In the wrist joint and finger joints, or more rarely in other joints, nodes can occasionally develop that cause pain on movement or pressure. They are caused by swelling of the joint mucosa and are so full of joint fluid that they feel like they are made from bone.

The medical term for this benign tumour is ganglion.


Often, pain is experienced when the ganglion is touched or when the affected area is moved. In some cases, if the ganglion is pressing on a nerve, there may be sensation disturbances, such as numbness or tingling.


It is rare for a ganglion to resolve by itself. If it doesn't, there are a variety of treatment options available. In the context of conservative therapies, drainage and injections are used. If these measures fail to achieve a permanent resolution of the problem, surgical removal can be carried out under local anaesthetics.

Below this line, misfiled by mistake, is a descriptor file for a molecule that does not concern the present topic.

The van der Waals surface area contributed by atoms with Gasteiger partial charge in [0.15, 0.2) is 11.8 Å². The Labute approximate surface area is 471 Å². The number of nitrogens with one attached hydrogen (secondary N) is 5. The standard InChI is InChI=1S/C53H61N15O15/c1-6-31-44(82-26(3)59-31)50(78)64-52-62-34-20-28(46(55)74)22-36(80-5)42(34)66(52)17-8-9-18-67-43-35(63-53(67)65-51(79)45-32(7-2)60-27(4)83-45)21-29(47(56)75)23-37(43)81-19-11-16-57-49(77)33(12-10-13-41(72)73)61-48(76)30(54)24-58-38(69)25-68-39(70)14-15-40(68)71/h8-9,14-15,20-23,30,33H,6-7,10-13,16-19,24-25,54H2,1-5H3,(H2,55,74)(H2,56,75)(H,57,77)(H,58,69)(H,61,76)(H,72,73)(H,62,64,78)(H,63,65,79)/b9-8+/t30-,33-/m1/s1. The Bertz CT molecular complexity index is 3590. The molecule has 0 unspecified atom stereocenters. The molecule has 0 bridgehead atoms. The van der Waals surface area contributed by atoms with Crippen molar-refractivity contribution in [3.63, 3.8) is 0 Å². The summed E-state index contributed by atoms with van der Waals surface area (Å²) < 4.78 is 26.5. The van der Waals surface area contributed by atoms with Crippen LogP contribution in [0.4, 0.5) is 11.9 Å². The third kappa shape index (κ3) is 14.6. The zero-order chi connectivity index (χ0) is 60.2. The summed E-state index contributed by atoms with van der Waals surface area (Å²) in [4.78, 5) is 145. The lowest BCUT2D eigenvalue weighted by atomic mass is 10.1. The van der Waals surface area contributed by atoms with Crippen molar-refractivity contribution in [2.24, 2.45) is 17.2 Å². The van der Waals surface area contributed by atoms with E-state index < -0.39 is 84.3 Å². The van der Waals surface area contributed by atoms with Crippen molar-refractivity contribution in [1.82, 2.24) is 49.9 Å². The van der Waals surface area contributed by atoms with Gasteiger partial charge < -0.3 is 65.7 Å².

You will find a detailed description of the procedure under Hand surgery.